Huge Crack Opens Up in Wyoming's Bighorn Mountains

A large crack has been found on a ranch in the Bighorn Mountains of Wyoming. SNS Outfitter & Guides via Facebook

A large crack in the Earth has opened up in Wyoming's Bighorn Mountains, prompting widespread attention and speculation as to what caused it.

The large hole or "gash" was first reported by hunting group SNS Outfitter & Guides on its Facebook page. A group of hunters spotted it on a ranch they hunt in the range, which is a well-known for spot for elk, mule deer and white-tailed deer.

The crack appeared in a matter of two weeks, and measures approximately 150 feet wide and more than 1,200 feet long, the group reported. According to an engineer who spoke to the group, the crack was formed after a spring dissolved the earth below a caprock, causing the rock to splinter and sink.

The crack stretches more than 1,200 feet long and 150 feet across. SNS Outfitter & Guides via Facebook

"Apparently, a wet spring lubricated across a cap rock," the engineer said. "Then, a small spring on either side caused the bottom to slide out."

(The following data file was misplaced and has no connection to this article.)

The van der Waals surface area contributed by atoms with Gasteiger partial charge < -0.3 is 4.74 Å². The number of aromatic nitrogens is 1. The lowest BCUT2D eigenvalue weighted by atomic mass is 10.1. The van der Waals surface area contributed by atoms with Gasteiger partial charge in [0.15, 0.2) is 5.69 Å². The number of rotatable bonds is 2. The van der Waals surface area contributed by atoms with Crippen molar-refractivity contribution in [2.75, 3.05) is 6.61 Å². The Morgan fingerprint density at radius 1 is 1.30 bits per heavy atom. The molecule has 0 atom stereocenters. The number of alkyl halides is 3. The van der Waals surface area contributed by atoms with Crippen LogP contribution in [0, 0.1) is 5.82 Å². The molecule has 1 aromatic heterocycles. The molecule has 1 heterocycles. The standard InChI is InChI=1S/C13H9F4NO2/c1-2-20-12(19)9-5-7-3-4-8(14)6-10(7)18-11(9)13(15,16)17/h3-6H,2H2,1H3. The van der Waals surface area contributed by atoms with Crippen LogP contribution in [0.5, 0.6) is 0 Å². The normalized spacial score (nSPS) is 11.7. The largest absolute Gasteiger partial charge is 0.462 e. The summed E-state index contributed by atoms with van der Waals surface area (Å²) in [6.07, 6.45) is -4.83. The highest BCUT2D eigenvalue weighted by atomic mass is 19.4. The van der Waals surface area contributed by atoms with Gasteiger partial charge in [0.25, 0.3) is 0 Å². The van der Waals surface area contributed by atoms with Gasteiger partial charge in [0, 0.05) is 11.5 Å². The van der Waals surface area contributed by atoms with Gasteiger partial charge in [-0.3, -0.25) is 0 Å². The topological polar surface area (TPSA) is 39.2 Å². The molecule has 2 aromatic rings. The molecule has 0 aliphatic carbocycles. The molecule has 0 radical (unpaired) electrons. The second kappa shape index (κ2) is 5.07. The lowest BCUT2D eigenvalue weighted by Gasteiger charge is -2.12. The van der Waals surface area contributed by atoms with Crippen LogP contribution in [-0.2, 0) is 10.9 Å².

Seth Wittke, geological manager with the Wyoming Geological Survey in Laramie, told Grind TV the crack can be described as a type of landslide.

"Without getting out there and looking at it, I can't be positive, but from what I've seen on the Internet it looks like a slow-moving landslide," Wittke said. "A lot of landslides are caused by subsurface lubrication by ground moisture or water and things like that, or in this case, a spring."

While it appears large, it could be bigger. It's a "fairly small event given the overall aspect of how big landslides can be," Wittke noted.

He also said it could keep getting larger "as long as there's room for it to move" laterally along the disintegrating caprock.